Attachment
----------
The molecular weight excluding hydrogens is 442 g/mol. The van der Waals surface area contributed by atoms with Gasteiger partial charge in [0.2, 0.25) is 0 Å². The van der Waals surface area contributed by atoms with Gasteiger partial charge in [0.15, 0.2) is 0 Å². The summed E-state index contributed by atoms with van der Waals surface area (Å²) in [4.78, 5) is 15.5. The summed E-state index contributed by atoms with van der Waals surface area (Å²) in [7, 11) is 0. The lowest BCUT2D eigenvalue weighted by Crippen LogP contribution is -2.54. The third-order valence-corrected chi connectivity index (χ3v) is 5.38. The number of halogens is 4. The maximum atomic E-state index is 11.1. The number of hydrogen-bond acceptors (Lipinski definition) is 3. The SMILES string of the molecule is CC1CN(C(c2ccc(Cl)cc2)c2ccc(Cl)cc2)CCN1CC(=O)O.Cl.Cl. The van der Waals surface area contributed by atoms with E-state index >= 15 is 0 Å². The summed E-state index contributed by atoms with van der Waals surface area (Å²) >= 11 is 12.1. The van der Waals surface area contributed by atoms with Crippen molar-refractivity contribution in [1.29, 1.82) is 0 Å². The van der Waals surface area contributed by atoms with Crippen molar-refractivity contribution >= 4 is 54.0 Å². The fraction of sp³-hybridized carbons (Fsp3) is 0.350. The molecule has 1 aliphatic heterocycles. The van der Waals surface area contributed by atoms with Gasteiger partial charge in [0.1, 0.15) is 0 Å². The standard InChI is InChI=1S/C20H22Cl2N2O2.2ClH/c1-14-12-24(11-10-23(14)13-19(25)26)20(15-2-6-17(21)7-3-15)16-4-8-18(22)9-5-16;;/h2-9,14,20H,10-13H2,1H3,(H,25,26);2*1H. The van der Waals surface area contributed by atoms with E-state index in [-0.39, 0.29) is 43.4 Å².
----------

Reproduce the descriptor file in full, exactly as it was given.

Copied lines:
The molecular weight excluding hydrogens is 442 g/mol. The van der Waals surface area contributed by atoms with Gasteiger partial charge in [0.2, 0.25) is 0 Å². The van der Waals surface area contributed by atoms with Gasteiger partial charge in [0.15, 0.2) is 0 Å². The summed E-state index contributed by atoms with van der Waals surface area (Å²) in [4.78, 5) is 15.5. The summed E-state index contributed by atoms with van der Waals surface area (Å²) in [7, 11) is 0. The lowest BCUT2D eigenvalue weighted by Crippen LogP contribution is -2.54. The third-order valence-corrected chi connectivity index (χ3v) is 5.38. The number of halogens is 4. The maximum atomic E-state index is 11.1. The number of hydrogen-bond acceptors (Lipinski definition) is 3. The SMILES string of the molecule is CC1CN(C(c2ccc(Cl)cc2)c2ccc(Cl)cc2)CCN1CC(=O)O.Cl.Cl. The van der Waals surface area contributed by atoms with E-state index >= 15 is 0 Å². The summed E-state index contributed by atoms with van der Waals surface area (Å²) >= 11 is 12.1. The van der Waals surface area contributed by atoms with Crippen molar-refractivity contribution in [1.29, 1.82) is 0 Å². The van der Waals surface area contributed by atoms with Crippen molar-refractivity contribution >= 4 is 54.0 Å². The fraction of sp³-hybridized carbons (Fsp3) is 0.350. The molecule has 1 aliphatic heterocycles. The van der Waals surface area contributed by atoms with Gasteiger partial charge in [0.1, 0.15) is 0 Å². The standard InChI is InChI=1S/C20H22Cl2N2O2.2ClH/c1-14-12-24(11-10-23(14)13-19(25)26)20(15-2-6-17(21)7-3-15)16-4-8-18(22)9-5-16;;/h2-9,14,20H,10-13H2,1H3,(H,25,26);2*1H. The van der Waals surface area contributed by atoms with E-state index in [-0.39, 0.29) is 43.4 Å².